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Her 'manny' is no summer fantasy

Sandra Tsing Loh

TEXT OF COMMENTARY

KAI RYSSDAL: There's probably not a book out there that's going to compete with the last installment of Harry Potter when it comes out just after midnight Saturday morning. But for those who do have some time to spare for a little light reading this summer, Sanda Tsing Loh has a recommendation in this edition of The Loh Down.


SANDRA TSING LOH: Recently a friend gave me a hot, new beach read, "The Manny"! It's about a stressed Manhattan mom who hires not a Third World female nanny for domestic help, but that latest must-have accessory of Upper East Side families — the white male nanny, or manny. Who, in this case, is young and buff and apparently does more than dust.

Sadly, though, it's not quite the escapist fantasy I like for the beach. Because I already have a manny. Oh, yeah. He runs our household, and I can have at him any time. He is my husband.

Unlike the handsome but mysterious and constantly traveling zillionaire investment bankers necesary to the genre of chick- and now mom-lit, my husband is a musician, he is quite often home, and he's extremely unmysterious.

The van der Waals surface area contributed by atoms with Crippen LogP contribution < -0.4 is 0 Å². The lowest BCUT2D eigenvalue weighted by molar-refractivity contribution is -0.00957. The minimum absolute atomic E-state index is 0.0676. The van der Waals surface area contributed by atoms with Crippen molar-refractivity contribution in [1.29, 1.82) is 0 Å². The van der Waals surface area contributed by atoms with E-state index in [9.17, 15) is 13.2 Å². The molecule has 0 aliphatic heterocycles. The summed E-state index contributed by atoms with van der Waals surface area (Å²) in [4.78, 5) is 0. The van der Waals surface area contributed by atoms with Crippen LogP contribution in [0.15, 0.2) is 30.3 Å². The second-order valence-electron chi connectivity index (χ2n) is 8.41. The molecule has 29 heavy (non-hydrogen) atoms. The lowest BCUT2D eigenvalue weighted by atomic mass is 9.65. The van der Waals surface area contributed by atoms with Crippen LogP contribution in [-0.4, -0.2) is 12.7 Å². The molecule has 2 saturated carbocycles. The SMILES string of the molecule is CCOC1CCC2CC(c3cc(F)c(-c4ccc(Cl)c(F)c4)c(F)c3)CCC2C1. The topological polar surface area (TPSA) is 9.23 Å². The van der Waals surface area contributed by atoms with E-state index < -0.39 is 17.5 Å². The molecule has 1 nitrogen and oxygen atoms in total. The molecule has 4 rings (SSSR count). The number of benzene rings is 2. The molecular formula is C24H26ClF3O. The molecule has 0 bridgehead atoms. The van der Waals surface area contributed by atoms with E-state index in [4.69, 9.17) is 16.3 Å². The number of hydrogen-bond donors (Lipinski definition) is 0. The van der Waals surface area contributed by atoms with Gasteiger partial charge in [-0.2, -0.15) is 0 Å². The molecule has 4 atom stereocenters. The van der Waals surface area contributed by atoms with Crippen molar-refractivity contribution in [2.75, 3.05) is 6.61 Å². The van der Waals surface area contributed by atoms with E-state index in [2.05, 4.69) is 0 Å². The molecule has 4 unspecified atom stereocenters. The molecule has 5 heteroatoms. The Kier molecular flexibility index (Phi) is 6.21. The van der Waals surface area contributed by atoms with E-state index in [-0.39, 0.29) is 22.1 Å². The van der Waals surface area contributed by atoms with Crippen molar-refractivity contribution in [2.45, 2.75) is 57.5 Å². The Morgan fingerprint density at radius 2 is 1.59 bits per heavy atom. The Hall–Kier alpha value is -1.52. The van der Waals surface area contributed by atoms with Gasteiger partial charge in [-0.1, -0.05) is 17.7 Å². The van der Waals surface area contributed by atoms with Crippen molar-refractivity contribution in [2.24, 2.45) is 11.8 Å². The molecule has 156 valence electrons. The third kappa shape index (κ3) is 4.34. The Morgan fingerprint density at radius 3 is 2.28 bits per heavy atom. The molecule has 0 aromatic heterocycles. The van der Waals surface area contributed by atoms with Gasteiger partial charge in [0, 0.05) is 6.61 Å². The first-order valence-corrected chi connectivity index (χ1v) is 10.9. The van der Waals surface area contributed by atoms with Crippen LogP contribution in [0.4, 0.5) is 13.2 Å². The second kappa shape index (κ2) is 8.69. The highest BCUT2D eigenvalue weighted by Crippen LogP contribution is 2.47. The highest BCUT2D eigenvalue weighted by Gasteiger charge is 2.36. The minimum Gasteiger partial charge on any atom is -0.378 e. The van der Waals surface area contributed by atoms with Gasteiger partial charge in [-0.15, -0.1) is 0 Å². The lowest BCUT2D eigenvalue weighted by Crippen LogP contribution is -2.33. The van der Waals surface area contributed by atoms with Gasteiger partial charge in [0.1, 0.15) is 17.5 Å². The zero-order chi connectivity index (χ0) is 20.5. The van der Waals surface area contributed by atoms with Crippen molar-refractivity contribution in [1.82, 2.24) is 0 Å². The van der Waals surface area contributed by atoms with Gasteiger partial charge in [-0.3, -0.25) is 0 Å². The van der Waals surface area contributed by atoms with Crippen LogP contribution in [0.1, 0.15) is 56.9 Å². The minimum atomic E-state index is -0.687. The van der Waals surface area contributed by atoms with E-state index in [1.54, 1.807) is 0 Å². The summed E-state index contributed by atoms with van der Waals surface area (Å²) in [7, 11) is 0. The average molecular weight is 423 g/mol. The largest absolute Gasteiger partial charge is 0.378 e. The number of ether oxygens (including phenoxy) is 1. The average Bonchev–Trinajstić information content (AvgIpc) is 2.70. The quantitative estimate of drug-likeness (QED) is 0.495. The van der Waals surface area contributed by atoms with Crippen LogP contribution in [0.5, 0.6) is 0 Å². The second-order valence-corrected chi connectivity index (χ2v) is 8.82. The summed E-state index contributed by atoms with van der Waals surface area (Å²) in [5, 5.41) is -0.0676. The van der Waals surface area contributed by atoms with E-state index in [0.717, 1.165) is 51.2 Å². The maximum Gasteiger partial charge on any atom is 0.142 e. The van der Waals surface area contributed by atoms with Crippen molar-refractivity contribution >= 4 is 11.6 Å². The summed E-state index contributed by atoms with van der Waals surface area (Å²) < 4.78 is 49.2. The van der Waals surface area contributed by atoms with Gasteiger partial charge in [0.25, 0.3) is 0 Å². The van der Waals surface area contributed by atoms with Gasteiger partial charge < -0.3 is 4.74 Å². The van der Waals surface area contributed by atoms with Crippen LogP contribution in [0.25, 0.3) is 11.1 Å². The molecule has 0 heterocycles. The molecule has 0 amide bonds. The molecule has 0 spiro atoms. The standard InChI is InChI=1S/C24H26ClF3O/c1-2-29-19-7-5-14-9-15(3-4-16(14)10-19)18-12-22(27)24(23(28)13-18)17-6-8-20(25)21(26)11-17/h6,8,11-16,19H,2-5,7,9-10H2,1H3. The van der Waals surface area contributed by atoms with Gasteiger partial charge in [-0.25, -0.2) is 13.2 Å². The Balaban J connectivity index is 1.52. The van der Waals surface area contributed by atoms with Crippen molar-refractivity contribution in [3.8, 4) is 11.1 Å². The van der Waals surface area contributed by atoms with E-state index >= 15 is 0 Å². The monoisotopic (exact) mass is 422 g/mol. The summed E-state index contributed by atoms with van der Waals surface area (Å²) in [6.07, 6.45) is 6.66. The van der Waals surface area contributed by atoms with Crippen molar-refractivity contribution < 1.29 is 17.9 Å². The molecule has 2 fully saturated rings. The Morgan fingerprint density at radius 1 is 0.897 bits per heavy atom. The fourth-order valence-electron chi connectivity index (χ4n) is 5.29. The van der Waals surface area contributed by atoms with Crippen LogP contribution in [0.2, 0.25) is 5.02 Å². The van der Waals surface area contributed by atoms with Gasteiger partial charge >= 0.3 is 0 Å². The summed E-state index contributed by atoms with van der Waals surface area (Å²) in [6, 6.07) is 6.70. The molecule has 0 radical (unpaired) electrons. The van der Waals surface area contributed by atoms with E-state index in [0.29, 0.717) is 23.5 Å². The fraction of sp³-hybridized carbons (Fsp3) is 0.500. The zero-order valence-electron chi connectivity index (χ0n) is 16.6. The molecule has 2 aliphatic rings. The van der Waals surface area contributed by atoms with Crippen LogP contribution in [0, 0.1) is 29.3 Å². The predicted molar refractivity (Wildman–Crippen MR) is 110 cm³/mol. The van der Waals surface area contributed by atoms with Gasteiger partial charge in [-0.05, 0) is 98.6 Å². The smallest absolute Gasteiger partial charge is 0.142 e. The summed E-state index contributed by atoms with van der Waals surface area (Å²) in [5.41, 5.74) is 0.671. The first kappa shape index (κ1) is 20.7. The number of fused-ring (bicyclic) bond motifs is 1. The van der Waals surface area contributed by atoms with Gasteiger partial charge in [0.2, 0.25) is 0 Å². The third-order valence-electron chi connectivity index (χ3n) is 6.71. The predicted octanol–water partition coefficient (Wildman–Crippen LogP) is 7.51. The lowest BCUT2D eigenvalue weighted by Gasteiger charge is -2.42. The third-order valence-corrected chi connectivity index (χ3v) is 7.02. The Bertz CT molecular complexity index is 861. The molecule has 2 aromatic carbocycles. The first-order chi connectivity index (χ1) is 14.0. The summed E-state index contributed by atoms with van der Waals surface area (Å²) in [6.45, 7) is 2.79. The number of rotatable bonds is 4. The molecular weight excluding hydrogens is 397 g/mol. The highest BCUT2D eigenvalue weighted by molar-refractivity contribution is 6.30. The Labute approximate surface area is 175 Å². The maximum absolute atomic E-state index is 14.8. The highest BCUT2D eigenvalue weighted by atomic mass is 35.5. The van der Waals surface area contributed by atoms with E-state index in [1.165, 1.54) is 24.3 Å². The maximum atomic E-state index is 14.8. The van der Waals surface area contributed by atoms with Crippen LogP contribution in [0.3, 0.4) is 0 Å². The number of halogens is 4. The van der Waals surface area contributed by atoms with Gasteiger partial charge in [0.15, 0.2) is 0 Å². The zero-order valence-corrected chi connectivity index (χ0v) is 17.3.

"Knives up in the dishwasher?" he'll say, bending over, not very saucily — and where's the French maid's outfit? — to correct my error.

Another of my personal valet's favorite sayings is: "Shall I pack that for you?" But note the passive-aggressive tone you don't get from the better hired male help. It turns out my manny believes I'm a horrible packer of food, clothes, toys and minivans — spatially dyslexic.

So he patrols the house, continually repacking bigger things into smaller things. I think he was a squirrel or beaver in a former life. Not able to find anything anymore — not to mention that all the important pots have been put away a foot higher than I can reach, such a pity! — I've moved into a state of learned helplessness, where after almost 20 years of cohabitation my husband does the shopping, cooking, dishes and laundry. I do the bills. It's hard!

My manny is also an eco-manny. To save the environment, he believes clothes should always be line-dried. All over the backyard. Even when we're having company. Look at those underpants flappin'!

It's not quite like dining al fresco on the Upper East Side. But how glamorous to enjoy the same quality of domestic assistance. "Good white help is hard to find?" Not so much. As long as you don't mind . . . "Knives up."

Ryssdal:: Sandra Tsing Loh, and her manny, live right here in Los Angeles.

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